The first colonists were entirely free, then, of any sort of work-responsibility. For a while they went back to work in their laboratories or in the university—inventing, exploring, accumulating their store of knowledge. In imperceptible stages, however, their interest lagged, their production came to a halt again. This time they had no excuse, no scapegoat.

We can assume that some of them faced the truth squarely and honestly, yet they had chosen Firth's world and there was no way to turn back. We find only one actual hint of their despondency, in a diary page written by an unknown woman.

Karl stayed home again to-day. He has nearly finished the design for his machine, but he has no more enthusiasm to complete it. I know how he feels; I can't go on with my painting, either. We have no purpose, no goal to achieve. We sit isolated in space, counting over the wealth of our talent and ability; but we can make no use of it. I wish I knew how many of the others think as I do, but I'm afraid to ask.

The key to understanding them, is that last sentence. Perhaps they all felt her disillusionment, but they had to pretend. Firth's world couldn't be at fault. If they were dissatisfied, it was because of a failure within themselves. At all costs, the flaw had to be hidden from their neighbors.

Their first labor trouble was a welcome interlude in the creeping boredom. The docile labor battalion suddenly discovered they were being overworked. Just what they could have done in Firth's world with shorter hours, no one knows. They staged a spotty, amateurish strike; speakers made reference to the labor laws applicable on the Earth and demanded better pay. To what end, it's hard for us to say. If the first colonists had turned over all their wealth, the workers would have had no more use for it.

John Firth was unusually alarmed by the threatened strike. He reacted with excessive violence and the other colonists followed his lead. Three of the leaders of the uprising were executed; others were brutally whipped. The Outlaw Pit was built then. Thereafter, at the first hint of any dissatisfaction, workers were condemned to it.

The violence taught the workers resentment. Silently, sullenly they passed on their hatred to their children. The aristocracy created the revolution, and nurtured it; for it would have made no real difference if they had surrendered entirely to the strikers' demands.

The children of the first colonists made no pretense of using Firth's world to advance knowledge, invention or art. They were hedonists, bred to luxury, supported by slaves.

The slaves, for their part, felt no emotion but hatred. From their parents they learned that the aristocracy had violated the labor law. The children knew nothing about the law or the distant Earth where it applied, but it was held in deep and sacred reverence.

The laboratories and the university stood empty; only the recreation cavern held any interest for the new aristocracy. A change took place among the slaves too. Their parents had been hand-picked morons. But neither brilliant achievement nor the moronic mind is hereditary. Most of the workers' children had an average intelligence; one or two would have been classified as geniuses. To their hatred the second generation joined intelligence, and Firth's world was ready to blow apart.

They struck the light plant first. Sudden and unexpected violence surged through the dark, stone-walled corridors.

John Firth led a band of men against the enemy. But his attack failed and the workers seized the Atomic Power Core—the heart of our world. If they shut down the reactors, they would stifle not only our lights, but the gravitators and the air machines as well; they would kill us all.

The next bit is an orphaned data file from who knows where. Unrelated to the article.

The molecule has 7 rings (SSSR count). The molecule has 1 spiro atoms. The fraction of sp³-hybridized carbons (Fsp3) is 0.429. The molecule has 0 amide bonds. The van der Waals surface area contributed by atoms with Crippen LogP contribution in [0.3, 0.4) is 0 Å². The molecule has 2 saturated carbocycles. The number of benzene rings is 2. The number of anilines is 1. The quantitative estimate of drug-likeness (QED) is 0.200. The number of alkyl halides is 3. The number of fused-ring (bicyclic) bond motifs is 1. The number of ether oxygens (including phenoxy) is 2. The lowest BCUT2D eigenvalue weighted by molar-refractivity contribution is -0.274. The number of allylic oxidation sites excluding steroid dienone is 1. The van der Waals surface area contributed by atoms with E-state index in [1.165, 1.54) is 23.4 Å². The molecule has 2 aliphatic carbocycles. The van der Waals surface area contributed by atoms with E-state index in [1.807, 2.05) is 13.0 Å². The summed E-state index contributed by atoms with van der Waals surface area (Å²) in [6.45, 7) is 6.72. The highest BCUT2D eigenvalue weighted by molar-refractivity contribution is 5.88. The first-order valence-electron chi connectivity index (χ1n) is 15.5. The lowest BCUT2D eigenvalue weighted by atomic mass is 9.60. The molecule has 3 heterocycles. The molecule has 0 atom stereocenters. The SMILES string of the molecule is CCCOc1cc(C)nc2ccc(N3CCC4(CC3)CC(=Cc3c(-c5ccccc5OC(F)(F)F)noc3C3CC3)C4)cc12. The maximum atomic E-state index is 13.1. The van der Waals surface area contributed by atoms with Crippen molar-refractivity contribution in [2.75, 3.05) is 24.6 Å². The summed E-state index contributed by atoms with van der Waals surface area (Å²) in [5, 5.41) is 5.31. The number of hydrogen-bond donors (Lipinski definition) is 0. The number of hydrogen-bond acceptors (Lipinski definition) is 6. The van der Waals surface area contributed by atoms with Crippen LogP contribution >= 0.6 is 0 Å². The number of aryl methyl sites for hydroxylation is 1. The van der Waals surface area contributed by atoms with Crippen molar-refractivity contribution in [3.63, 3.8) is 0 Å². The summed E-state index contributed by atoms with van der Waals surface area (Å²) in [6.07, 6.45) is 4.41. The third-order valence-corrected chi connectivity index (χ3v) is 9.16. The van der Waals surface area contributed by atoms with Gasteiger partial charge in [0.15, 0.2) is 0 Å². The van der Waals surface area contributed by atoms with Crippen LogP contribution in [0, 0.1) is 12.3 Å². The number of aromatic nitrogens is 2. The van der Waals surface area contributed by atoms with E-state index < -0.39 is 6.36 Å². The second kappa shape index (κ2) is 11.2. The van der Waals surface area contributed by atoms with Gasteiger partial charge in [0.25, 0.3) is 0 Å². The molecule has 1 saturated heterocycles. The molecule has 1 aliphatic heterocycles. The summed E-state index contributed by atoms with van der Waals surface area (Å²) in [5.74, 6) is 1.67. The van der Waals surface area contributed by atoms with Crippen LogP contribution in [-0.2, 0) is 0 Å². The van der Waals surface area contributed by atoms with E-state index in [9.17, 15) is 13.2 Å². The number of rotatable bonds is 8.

The workers knew that. They were willing to risk suicide. Every bargaining counter was on their side. It was John Firth who surrendered.

Firth's world died then. In the bitter depths of the Pit, John Firth remembered what Adam Boetz had said to him so many years before,

"We've become a brain without a body. We can formulate the orders, but we've neither arms nor legs to carry them out.

Suddenly John Firth understood the fallacy of his fanaticism. A society was like a living body, an integrated organism of many members. No one could function without the others. No man—no group of men—could create an isolate world. The social equation seemed as clear to Firth as the simplest sum in arithmetic. Each man was a part of a functioning social unit which included them all. Each man's talent, whether it was the plodding docility of a moron or the brilliance of genius, belonged to all men.

In the meantime, the workers found that they could not run Firth's world alone, either. They gloried in forbidden luxuries until they were satiated. Shortly they became as indolent as the aristocracy had been; and the food supply was nearly exhausted.

The treaty they made was direct and to the point: the two groups agreed to live in equality, sharing the burden of the labor and the accumulated wealth of knowledge. The treaty was made when you were a child; we have perfected the technique of co-operation within one generation. We're ready, now, to go back to Earth.

You'll be with us? Fine, Chris!

No. Please, no apologies. I understand why you intended to destroy our ship; others have attempted it, too. No harm was done. You're free,—entirely free ...

... The Organizer waited until he was alone in the office. Then, with trembling, aging hands, he took the log book out of the safe and slowly made another entry:

Chris was the last, I think. He accepted the lie, just as most of the others have. When they return to Earth, they will be sound men with whole minds. For them Firth's world will always stand as a symbol of man's highest achievement in co-operation. May this sham, in some small way, expiate the crime and the folly of my arrogant delusion.

John Firth's head dropped on his arm and his shoulders shook; but the sobs were sobs of relief. Chris was saved; Chris would go back. That mattered very much—for Chris was his grandson.